MONDAY’S PEOPLE: Kian launches into gender acceptance

WEB Mondays people Kian Hall 07 wk33 pe c7 20190814
PROUD: Kian Hall is proud to be non-binary and they, along with other gender diverse people, are showing their pride through some inspiring short films. PHOTO: Mel Guy

KIAN Hall has fulfilled their* acting dream and is one of three stars raising awareness for gender diversity and transgender people through a series of short films.

St Martins Youth Arts Centre in Melbourne and Minus18 joined forces, with support from Creative Victoria, to create the series which puts a “raw and confronting” insight into the world of the LGBTIQ young community; their fears, challenges and passions.

Mx Hall is non-binary, while also suffering from Hyperflexible Ehlen-Danlos Syndrome; a connective tissue disorder affecting collagen in the body, which comes with its own challenges.

Their film follows a young person asked to identify their gender at a medical clinic who produces an inspired and surprising response.

“This film is based on real experiences I’ve had where hospital staff have asked for my entire gender history, despite it not having any relevance to my complicated health issues,” they said.

The films were launched in August and Kian said they were thrilled to be a part of the project.

“For me this project is very exciting and is creating environments where people like us just exist,” Kian said.

“I got involved after coming across a Facebook ad for the initial workshopping group, which got together once every two weeks four times in total after that.

“As a group of about 13 trans and gender diverse people, we shared our stories and then some of us were approached about being part of the video projects.

“Hearing everyone’s stories at the group workshops, it felt like such a relief to be a part of the norm for a change; it was really refreshing to be around other people who are also non-binary and trans.”

Mx Hall was 18 when they moved in with their partner at the time who also transitioned, which set off a curiosity in them.

“It was a little annoying because at that point I wasn’t willing to admit to myself that I was also trans,” Kian said.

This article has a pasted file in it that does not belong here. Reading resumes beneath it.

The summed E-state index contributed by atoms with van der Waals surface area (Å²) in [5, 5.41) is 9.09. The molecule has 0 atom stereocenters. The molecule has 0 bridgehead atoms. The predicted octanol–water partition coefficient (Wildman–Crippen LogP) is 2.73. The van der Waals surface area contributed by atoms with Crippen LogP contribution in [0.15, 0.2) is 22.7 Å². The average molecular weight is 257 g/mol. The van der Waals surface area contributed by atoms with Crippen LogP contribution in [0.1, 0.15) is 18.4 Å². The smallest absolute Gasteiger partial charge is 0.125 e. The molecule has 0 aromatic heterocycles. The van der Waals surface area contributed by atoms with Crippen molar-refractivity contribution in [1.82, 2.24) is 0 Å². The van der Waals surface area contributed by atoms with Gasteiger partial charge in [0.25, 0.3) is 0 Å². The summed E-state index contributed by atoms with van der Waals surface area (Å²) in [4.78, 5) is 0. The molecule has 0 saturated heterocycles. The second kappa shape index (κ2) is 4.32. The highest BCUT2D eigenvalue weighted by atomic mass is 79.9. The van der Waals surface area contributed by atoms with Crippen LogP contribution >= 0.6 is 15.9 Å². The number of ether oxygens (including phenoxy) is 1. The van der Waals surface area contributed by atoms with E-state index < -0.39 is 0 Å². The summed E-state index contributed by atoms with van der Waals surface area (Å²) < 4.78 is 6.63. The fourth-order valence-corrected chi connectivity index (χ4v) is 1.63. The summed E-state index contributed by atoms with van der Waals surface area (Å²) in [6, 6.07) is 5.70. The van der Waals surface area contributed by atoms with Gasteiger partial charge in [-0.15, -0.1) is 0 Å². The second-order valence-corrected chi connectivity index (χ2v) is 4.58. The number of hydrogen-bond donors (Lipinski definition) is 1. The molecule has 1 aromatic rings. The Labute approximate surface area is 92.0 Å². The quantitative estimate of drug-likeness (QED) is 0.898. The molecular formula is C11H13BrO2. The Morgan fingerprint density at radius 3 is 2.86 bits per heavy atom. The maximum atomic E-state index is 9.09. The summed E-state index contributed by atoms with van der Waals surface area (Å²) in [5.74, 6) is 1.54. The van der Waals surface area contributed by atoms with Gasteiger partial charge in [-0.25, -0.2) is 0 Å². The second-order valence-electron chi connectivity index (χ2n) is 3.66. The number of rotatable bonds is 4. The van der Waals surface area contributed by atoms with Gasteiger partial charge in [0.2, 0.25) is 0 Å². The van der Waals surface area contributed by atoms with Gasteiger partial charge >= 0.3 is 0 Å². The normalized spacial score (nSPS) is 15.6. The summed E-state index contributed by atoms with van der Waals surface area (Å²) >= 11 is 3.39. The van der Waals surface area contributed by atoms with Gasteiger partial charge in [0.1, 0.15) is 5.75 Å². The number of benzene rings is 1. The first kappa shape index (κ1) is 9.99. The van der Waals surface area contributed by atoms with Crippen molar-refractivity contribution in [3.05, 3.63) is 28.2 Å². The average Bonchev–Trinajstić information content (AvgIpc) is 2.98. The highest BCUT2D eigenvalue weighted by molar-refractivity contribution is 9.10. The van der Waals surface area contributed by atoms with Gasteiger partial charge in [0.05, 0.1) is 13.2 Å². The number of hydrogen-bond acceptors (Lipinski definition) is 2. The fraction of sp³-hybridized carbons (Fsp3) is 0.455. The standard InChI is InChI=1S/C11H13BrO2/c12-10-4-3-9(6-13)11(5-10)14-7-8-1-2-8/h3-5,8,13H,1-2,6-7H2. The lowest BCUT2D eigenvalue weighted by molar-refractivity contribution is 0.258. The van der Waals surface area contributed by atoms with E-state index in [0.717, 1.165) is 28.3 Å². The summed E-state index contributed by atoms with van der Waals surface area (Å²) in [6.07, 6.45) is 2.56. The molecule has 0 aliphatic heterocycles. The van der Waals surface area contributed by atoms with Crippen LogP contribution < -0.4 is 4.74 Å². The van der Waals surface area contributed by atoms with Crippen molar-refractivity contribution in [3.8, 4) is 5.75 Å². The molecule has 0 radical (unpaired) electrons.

“My partner at the time made it very clear they didn’t want to medically transition or change their name legally, but I just kept researching it and budgeting how to go about getting the medical transition; how we would afford that and eventually, when I was looking at names that I might take myself if I was trans that I finally acknowledged that it was not about my partner.

“From then I lived as male for a few years and then after being on testosterone for a while I realised I was non-binary.

“For me it was quite daunting realising I was non-binary because there’s always discussion online where it’s looked at very critically; there’s a lot of fear and dislike about it.

“It was quite frightening to step into a space where I knew it wasn’t going to be safe to be public about who I was, so if I get gendered a particular way in public I won’t correct people because it doesn’t feel safe to.

“Around trans people and people who I know are accepting, though, it’s often quite fun knowing I have the flexibility to present male or female and play around with those presentations and different styles; it’s a nightmare to move though because I’ve got so many clothes; I’ve got a male, female and in-between wardrobe.

“I think of my gender as a part-timer; part-time female, part-time male.”

You can find Kian’s video under Launch – Escape Velocity on YouTube.

* Kian is ‘non-binary in regards to gender, which means Kian prefers to be referred as a pronoun by their, they or them – and not he or she..


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